A Breed Of Cat For The Desert; The Sand Cat

Who said margarita does not exist in the desert? The sand cat will prove you wrong.

Felis Margarita, common name “sand cat,” is a species of wild cat that thrives in the desert, feeding on mice, rodents, birds, and even the occasional reptile, which are unfortunate enough to come within its hearing range, which is very far indeed.


sand catBeing a desert animal, the sand cat is distributed all over the world where there are large areas of deserts. That generally means Africa, especially Northern Africa, and Asia.

But there is also a subspecies of the sand cat, called the “Desert Cat” that live in hot, dry arid areas, such as the Sahara, the Arabian Desert (home of the Arabian sand cat), and the deserts of Iran and Pakistan (homes of the Iran and Pakistan sand cats respectively).

Sand cats seem to prefer to live in sand dunes. However, as with any typical self-reliant cat, the species could stand to live in rocky areas as well.

Sand cats are not aloof, wild creatures. Well, to humans maybe, but not to other animals with whom they share a certain affinity. As a matter of fact, these cats have been known to share dens with fennec foxes in some ranges. Normally, however, the sand cat lives in a burrow, which it digs itself.

Sand cats are accomplished diggers. What they lack in jumping skills, they make up for high digging skills. During the day, they dwell inside their burrows where they are sheltered from the sweltering heat of the desert sun. But at night, they come out to start the hunt.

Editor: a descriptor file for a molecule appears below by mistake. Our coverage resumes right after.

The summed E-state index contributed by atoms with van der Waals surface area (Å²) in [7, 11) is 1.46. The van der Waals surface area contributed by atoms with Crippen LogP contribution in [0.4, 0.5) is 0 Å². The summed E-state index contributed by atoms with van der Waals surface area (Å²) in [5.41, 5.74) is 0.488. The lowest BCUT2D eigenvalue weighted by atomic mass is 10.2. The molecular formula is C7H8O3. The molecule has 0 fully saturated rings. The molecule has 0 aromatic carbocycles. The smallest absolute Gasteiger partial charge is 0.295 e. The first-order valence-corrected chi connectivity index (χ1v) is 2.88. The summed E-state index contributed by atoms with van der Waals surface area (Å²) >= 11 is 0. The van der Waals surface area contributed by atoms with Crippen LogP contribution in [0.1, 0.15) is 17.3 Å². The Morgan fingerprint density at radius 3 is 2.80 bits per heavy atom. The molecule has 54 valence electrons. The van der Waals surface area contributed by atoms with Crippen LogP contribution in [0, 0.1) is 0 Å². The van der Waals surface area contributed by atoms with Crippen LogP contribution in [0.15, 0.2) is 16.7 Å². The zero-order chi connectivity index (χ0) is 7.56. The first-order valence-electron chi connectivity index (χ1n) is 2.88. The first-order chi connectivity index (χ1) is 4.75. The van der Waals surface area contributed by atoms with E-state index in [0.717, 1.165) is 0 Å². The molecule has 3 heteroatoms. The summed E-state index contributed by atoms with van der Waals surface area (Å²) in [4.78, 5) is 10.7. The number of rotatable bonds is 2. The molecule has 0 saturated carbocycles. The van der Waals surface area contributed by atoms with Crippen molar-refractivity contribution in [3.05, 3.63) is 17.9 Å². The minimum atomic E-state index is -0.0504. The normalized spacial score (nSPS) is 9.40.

Body length at 50 cm plus 30 cm tail, the sand cat is slightly smaller than a domestic cat. They also have shorter legs and characteristically broader heads. The ears are also larger, tapered with black pointed tips. The eyes are large and forward-placed, ranging in color from yellow through green.

The coat of the sand cat is a pale, sandy color, the better for camouflage in the mostly sandy landscape of its natural environment. In some cats, the pale coloring may contain some grayish tints especially in the upper portion along the spine.

A reddish line of fur marks the eyes as well as dark vertical lines all over its body. The lines are faded and inconspicuous in some cats. The most visible marking, apart from the ones found around the eyes and face of the sand cat, is the black bands of hair surrounding the upper front legs.

The paws of the sand cat have long hair. According to biologists, this is an adaptive feature of the cat to shield its paws from the hot ground as well as prevent the feet from sinking in the sand.

Behavior Of The Sand Cat

The sand cat displays certain behavioral patterns that are unique to the species and to its habitat. One distinctive behavior, for instance, is the nocturnal habit of this cat breed. As already mentioned, the sand cat spends its days in its burrow for practical purposes: prevent dehydration, protect itself from the heat, and hide itself from larger animals that may be possible predators.

At night, the cat crawls out of its burrow to hunt for rodents and other small mammals and reptiles. The sand cat has a very keen sense of hearing, sharper than even a domestic cat’s. It can hear the high-pitched squeaks of a rat from several kilometers away. What’s more, the ears of the sand cat are specially constructed to swivel in order to funnel sounds and pinpoint the direction from whence they came from.

Another characteristic of the sand cat is the sound it makes. Instead of the typical meow that we hear our domestic cat make, the sand cat has a large barking yell for communication. Many believe this is so because sound does not travel that well in dry air.